Our work in reducing pesticide use was paramount as we believed urban pesticide use was creating massive public health problems (and we still do). And urban areas were of particular concern as pesticides were (and still are) being used in close proximity to people. This use pattern changes the exposure equation to predominantly respiratory and skin exposures compared to the small amounts of pesticides on foods via large scale agriculture. Respiratory exposures are the worst as they mean lung tissues are certainly affected as well as having the pesticide more quickly distributed around the body compared to stomach exposures of much lower concentration. And that was our focus for a few decades after IUH, except for developing a teaching farm in the Sacramento Valley, again another tangent.
One of the cutting edges for this project was sociological. People need to learn how to cooperate. They are commonly taught to compete, so cooperation is usually neglected as a focus. We recognized that all public projects which may be significant have limitations. The people who show up to volunteer all bring their own ideas, some of which are good and some not so good. So how to bring them in without alienating them is the trick. When we started FI meetings we decided to have consensus as our group decision making process. This means that one person can hold up decision making. I didn’t realize this limitation at the time.
The rules for democratic group decision making called Roberts Rules of Order is actually a better way for groups to use in making decisions, especially when the people are particularly diverse. We saw the difference this approach created when we were part of the design team for creating the National Center for Appropriate Technology (NCAT) based in Butt, Montana (at first, then later moved to Washington DC). Helga served on the board for 6 years as vice president. Roberts Rules of Order refers to a group decision making process, which is really at the base of democratic organization. Get the manual which is widely available and you can see for yourself.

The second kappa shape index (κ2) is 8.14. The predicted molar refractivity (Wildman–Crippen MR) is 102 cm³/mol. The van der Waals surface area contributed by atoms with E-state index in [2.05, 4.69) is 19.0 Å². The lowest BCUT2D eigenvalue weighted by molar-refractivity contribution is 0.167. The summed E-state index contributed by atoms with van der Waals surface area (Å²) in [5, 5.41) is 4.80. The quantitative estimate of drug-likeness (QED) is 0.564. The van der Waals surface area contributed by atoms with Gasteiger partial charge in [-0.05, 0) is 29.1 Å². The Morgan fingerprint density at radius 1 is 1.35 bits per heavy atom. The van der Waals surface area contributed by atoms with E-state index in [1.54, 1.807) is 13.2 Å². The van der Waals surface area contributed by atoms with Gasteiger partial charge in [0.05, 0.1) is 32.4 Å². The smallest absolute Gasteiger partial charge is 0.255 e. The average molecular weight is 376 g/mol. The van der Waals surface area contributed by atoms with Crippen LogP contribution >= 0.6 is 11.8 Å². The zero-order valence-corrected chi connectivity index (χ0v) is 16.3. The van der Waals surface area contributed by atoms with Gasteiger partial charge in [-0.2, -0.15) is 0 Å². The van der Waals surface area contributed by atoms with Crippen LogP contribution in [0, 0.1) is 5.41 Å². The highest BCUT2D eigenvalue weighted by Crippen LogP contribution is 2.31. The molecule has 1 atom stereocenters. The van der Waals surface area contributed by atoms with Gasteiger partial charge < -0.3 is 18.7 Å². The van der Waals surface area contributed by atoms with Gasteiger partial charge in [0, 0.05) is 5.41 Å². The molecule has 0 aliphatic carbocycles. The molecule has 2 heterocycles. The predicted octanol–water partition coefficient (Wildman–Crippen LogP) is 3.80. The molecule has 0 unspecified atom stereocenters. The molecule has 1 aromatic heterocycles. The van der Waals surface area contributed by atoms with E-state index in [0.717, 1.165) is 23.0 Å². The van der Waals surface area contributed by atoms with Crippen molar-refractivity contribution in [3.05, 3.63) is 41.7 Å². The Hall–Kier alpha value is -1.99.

After we had participated in the creation of the FI, it was a great learning experience to see just how a democratic group could run when the first group of about 60 people were assembled to create NCAT. Much later we were introduced to ideas created by “Skinnarians” at a college in Lawrence Kansas where such psychologists were banished by the main line psychology professionals who thought Skinner’s ideas were bad. We thought their experiments in using reward systems were of potential use in community organizing, much needed by groups like those who showed up for volunteer work at the Integral Urban House. But such ideas were and are still foreign to most people, even though of great potential importance. Maybe a good part of the world is changing. It is certainly true that another good part is still back a century or two. Such divisions are certainly clearer now, but the oligarchs have always been retards, with some few exceptions.
Recently a reader mentioned that the IUH project was covered briefly on Wikipedia and upon checking it out I saw that the interview we did with Mother Earth News back then had a complete copy available at:
CNN’s Jeffrey Toobin: ‘I regret my role’ in Hillary Clinton false equivalence
If there’s one constant we’ve heard throughout our campaign to impeach President Trump — besides widespread agreement on the absolute need for Trump to be impeached — it’s that the political establishment is not doing enough to defend the rights and values of American voters. Over four million Americans have signed our petition so far, with thousands more joining us every single day. Yet, even as this unhinged president leads us into a disastrous shutdown, lawmakers from both parties continue to brush off their constituents’ calls for impeachment.
So here’s your chance to form your own party — one that won’t hesitate to send a strong message that President Trump needs to be immediately impeached.
This February 17th, we’re organizing impeachment parties across the country. Sign up today and ring in President’s Day by hosting one of your own.
We want President’s Day weekend to be more than an extra day off from work. We want it to be a day of action — a time to remind our elected officials how a president is expected to behave. And we’ll make it easy for you: Sign up to host your friends and neighbors, and we’ll make sure you have all the information you need to make the party a HUGE success!
Are you ready to throw a party to impeach?